Origins of the United States Passport: Part 4

From the Civil War years to the dawn of the 20th Century

On August 31, 1861, a significant event unfolded in American history when the oath of allegiance was introduced as a requirement on passport applications during a period of civil war. This momentous development marked a pivotal juncture in the nation’s progress, as citizens were mandated to affirm their loyalty to the United States in order to secure a passport.

Here is a US passport from the Legation in London, signed by Charles Francis Adams, 1861.

As time advanced, modifications were made to the passport application process. In 1862, a three-dollar fee was instituted. In March 1863, a portion of the 1856 act was revoked, enabling the State Department to issue passports to non-citizens eligible for military service, provided they posted a bond before departing the country. Origins of the United States Passport

By 1864, the passport fee was elevated to five dollars, underscoring the growing significance of this document. Nevertheless, by June 1865, individuals entering and departing the United States were no longer obligated to present a passport.

Following the conclusion of the Civil War Origins of the United States Passport

Congress enacted a law in 1866 stipulating that passports could exclusively be granted to citizens, reinforcing the concept of national identity. Subsequently, in 1869, the State Department issued the initial General Instructions for passport applicants.

In 1870, individuals applying for passports had to make oaths, affidavits, or affirmations under the penalty of perjury. At the same time, as part of a State Department reorganization, the Passport Bureau was established, and in 1871, the five-dollar passport fee was abolished. Origins of the United States Passport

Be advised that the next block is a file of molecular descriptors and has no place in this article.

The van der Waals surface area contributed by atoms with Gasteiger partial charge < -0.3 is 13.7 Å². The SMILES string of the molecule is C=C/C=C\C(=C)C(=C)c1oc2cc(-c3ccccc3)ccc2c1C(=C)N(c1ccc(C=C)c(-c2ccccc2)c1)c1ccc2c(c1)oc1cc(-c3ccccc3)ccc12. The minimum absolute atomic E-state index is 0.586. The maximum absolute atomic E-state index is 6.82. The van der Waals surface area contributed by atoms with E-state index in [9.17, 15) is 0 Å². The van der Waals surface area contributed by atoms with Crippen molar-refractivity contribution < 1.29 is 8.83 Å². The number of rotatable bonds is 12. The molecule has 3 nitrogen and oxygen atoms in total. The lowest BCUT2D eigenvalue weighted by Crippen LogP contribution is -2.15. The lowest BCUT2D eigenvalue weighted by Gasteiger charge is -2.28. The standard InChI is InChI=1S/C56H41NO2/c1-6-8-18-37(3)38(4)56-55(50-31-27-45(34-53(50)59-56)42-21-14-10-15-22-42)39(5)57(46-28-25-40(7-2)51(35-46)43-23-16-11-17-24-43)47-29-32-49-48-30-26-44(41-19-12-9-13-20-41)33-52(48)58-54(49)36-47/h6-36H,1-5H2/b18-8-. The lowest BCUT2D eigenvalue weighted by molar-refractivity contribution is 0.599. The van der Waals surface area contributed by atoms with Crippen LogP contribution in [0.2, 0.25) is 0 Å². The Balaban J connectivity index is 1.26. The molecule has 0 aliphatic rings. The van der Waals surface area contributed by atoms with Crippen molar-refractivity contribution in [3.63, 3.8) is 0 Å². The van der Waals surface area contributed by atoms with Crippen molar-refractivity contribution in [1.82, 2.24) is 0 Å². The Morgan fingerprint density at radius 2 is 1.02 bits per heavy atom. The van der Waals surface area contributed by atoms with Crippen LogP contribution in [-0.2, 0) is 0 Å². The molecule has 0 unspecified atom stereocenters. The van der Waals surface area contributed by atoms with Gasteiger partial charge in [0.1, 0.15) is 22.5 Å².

In 1873, the General Instructions of September 1st extended passport validity from one year to two years and made the oath of allegiance a formal requirement. Furthermore, the General Instructions explicitly stated that the applicant’s name must match exactly on the application and the naturalization certificate provided as proof of citizenship, particularly for naturalized citizens. The General Instructions also dissolved the Passport Bureau and transferred the responsibility for passport issuance to the Bureau of Archives and Indexes.

By 1874, a five-dollar fee was reinstated for passports. In 1886, the Secretary of State clarified that it was department policy not to issue passports to Mormons seeking to make proselytes. Subsequently, in 1888, separate application forms were introduced for native citizens, naturalized citizens, and individuals claiming naturalization through a husband or parent, accompanied by a reduction of the passport fee to one dollar. Origins of the United States Passport

In 1892, the phrase “Good for two years from date” was printed on passports, further standardizing the passport application process. Throughout these changes, the passport retained its critical status as a document embodying the values and identity of the United States of America.

US passport Legation Skt Petersburg 1895
US passport, St. Petersburg, 1895

The late 19th century